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[20] Antonomasia, which substitutes something else for a proper name, is very common in poets: it may be done in two ways: by the substitution of an epithet as equivalent to the name which it replaces, such as “Tydides,” “Pelides,”1 or by indicating the most striking characteristics of an individual, as in the phrase

Father of gods and king of men,

Aen. i. 65.
[p. 319] or from acts clearly indicating the individual, as in the phrase,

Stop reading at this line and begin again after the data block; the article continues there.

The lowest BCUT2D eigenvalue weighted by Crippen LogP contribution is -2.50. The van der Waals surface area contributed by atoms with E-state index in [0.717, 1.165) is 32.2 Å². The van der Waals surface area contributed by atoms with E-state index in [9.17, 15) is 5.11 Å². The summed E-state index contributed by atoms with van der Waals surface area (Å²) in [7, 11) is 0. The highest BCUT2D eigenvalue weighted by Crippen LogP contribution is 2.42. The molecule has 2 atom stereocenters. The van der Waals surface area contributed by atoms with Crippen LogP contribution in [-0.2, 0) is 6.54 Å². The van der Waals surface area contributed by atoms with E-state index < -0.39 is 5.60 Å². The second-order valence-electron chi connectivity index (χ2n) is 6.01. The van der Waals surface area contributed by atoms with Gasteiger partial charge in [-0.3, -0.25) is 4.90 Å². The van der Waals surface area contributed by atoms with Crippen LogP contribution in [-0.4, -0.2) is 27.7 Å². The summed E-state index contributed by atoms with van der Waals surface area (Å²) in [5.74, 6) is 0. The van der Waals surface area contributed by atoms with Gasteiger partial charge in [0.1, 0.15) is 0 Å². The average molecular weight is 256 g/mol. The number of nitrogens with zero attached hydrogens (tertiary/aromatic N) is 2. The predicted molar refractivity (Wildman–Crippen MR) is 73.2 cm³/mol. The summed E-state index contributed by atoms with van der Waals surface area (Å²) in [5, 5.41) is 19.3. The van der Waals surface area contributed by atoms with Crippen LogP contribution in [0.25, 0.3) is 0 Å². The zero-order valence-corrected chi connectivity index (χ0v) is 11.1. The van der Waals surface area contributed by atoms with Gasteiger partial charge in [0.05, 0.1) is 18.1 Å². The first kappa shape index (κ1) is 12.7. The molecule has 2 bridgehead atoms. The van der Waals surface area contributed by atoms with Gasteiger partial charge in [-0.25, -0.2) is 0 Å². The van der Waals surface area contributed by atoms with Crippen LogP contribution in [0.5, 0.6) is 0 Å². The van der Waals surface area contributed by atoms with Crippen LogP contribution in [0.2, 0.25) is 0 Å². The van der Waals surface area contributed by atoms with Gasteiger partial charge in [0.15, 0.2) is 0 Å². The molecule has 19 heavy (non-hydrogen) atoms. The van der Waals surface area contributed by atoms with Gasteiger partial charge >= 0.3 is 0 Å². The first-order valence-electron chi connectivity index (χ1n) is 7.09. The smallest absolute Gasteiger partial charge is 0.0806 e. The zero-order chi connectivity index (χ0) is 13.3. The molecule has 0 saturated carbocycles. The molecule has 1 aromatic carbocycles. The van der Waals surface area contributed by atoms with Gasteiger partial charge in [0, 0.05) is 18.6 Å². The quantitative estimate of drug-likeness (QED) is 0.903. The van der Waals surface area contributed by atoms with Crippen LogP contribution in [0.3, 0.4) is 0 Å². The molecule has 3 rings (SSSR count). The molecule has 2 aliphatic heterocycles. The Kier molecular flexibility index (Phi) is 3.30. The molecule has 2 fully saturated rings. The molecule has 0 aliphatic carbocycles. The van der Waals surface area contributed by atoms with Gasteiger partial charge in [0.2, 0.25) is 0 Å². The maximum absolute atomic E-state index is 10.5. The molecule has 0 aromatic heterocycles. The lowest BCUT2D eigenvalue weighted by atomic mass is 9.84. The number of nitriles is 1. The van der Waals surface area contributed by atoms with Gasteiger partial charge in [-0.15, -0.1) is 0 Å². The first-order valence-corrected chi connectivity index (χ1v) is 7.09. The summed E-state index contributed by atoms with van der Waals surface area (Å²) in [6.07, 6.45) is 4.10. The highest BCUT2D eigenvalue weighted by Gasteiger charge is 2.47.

The arms which he, the traitor, left
Fixed on the chamber wall.

Aen. iv. 495. This third example does not correspond with the twofold division given by utroque and may be spurious.
This form of trope is rare in oratory,

1 The son of Tydeus=Diomede, the son of Peleus = Achilles.

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